The recent notable increase in cases of TB and whooping cough, diseases that were thought to have been largely eradicated, is causing concern across communities throughout the UK.

Figures released by the Health protection Agency (HPA) late last week show the number of drug resistant cases of TB continues to rise with 431 reports in 2011, up from 342 in 2010 - an increase of 26 per cent. Overall, 8,963 new cases of TB were reported to the Health protection Agency (HPA) in 2011, up from 8,410 cases in 2010.

There has also been a widely publicised surge in cases of whooping cough, or pertussis. So far in 2012 there've been 2,398 cases of the bacterial infection in the UK, compared with just 272 in the same period last year.

Although the rise is largely among adolescents and adults, who tend to have a less severe illness, alarm is increasing by the fact five babies have died this year alone.

Babies are especially at risk of contracting the bacterial infection because they are not fully protected until their third dose of vaccine at four months. Children get a pre-school booster and vaccination coverage is high, but immunity gradually wanes.

The sound of a baby struggling for breath with whooping cough is as distressing as it is distinctive. A hacking cough is often followed by silence and then the long "whoop" as they are finally able to breathe in.

The Joint Committee on Vaccination and Immunisation - whose recommendations apply across the UK - has been considering how to deal with the resurgence of whooping cough and some health experts are suggesting a booster dose to adolescents may help.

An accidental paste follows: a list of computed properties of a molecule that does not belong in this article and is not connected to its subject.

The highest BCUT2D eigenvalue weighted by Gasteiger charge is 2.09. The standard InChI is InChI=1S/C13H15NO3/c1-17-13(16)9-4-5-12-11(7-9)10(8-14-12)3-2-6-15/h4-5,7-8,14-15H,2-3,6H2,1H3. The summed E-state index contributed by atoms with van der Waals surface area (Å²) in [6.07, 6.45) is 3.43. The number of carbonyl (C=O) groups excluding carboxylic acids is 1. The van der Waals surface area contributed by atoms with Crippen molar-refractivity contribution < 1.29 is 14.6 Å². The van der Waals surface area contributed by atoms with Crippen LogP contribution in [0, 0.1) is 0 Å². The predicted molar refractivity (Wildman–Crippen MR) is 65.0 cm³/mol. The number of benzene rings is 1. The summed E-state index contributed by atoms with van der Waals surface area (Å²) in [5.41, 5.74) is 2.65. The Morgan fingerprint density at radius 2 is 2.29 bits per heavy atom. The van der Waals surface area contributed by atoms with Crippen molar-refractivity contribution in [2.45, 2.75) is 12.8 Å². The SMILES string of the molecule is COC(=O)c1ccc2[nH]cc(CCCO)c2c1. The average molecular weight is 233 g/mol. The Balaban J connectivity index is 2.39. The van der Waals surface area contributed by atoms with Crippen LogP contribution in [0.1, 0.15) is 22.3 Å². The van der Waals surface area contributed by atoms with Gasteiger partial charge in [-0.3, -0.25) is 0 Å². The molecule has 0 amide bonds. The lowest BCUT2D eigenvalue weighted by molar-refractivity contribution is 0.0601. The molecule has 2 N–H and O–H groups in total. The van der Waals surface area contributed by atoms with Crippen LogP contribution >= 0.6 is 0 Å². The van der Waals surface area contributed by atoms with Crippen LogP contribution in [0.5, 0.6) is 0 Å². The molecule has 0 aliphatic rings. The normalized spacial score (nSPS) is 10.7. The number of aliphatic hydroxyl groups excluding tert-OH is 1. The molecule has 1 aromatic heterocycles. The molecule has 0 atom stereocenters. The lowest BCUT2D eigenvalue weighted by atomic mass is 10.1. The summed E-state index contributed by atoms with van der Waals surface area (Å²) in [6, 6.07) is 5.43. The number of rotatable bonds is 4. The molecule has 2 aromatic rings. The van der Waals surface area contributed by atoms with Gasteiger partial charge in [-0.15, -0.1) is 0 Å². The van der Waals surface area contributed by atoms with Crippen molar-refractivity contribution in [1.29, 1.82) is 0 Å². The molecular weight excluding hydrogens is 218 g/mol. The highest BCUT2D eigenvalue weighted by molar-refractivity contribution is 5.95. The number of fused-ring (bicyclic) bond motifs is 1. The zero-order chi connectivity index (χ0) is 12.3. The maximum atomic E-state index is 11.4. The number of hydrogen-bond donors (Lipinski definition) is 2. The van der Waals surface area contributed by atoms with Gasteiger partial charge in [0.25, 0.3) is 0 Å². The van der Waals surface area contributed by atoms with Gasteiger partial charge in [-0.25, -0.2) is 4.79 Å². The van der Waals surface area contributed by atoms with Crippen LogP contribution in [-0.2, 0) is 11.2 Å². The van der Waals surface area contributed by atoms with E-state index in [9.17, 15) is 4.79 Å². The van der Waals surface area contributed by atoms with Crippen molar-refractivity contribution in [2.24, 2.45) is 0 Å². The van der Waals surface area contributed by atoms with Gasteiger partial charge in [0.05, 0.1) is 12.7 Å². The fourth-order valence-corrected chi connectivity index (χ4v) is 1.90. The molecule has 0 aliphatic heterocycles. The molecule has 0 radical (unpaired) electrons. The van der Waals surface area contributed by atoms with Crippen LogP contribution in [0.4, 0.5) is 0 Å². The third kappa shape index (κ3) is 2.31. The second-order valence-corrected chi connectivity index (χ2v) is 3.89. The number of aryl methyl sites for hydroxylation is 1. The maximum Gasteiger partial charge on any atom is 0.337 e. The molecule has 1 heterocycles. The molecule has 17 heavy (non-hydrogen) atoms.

Drug resistant TB, when a patient fails to respond to one of the four main antibiotics used to treat the infection, accounted for 8.4 per cent of laboratory confirmed TB cases in 2011.

Professor Ibrahim Abubakar, head of TB surveillance at the HPA admitted the increase was a "concern and a challenge" but explained that: ""Failing to complete treatment is one of the key causes of drug resistance. Although we are seeing increases in both drug resistant and multi-drug resistant TB (MDR TB), it's very encouraging that the proportion of people who are completing their treatment is increasing.

"TB continues to disproportionately affect those in hard to reach and vulnerable groups, particularly migrants. In order to reduce TB cases in the future, it's very important that health commissioners, especially in parts of the country with the highest rates of TB, prioritise the delivery of appropriate clinical and public health TB services.

Posted by 09/07/2012 by penny.hosie@pavpub.com